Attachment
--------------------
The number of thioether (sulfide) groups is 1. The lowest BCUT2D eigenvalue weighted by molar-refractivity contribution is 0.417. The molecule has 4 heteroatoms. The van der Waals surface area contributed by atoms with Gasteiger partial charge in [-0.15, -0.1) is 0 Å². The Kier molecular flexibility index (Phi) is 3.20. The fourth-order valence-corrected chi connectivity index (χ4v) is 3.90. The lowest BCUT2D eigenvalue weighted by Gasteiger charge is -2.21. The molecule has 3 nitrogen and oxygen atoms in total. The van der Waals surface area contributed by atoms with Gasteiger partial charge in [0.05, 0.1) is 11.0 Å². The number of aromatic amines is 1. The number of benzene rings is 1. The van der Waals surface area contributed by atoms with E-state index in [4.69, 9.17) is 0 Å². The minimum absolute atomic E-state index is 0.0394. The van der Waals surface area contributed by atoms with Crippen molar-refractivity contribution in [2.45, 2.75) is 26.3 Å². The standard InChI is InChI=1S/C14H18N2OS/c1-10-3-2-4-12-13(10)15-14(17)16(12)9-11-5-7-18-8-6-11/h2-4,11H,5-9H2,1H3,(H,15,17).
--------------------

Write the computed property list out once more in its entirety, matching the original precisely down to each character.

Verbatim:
The number of thioether (sulfide) groups is 1. The lowest BCUT2D eigenvalue weighted by molar-refractivity contribution is 0.417. The molecule has 4 heteroatoms. The van der Waals surface area contributed by atoms with Gasteiger partial charge in [-0.15, -0.1) is 0 Å². The Kier molecular flexibility index (Phi) is 3.20. The fourth-order valence-corrected chi connectivity index (χ4v) is 3.90. The lowest BCUT2D eigenvalue weighted by Gasteiger charge is -2.21. The molecule has 3 nitrogen and oxygen atoms in total. The van der Waals surface area contributed by atoms with Gasteiger partial charge in [0.05, 0.1) is 11.0 Å². The number of aromatic amines is 1. The number of benzene rings is 1. The van der Waals surface area contributed by atoms with E-state index in [4.69, 9.17) is 0 Å². The minimum absolute atomic E-state index is 0.0394. The van der Waals surface area contributed by atoms with Crippen molar-refractivity contribution in [2.45, 2.75) is 26.3 Å². The standard InChI is InChI=1S/C14H18N2OS/c1-10-3-2-4-12-13(10)15-14(17)16(12)9-11-5-7-18-8-6-11/h2-4,11H,5-9H2,1H3,(H,15,17).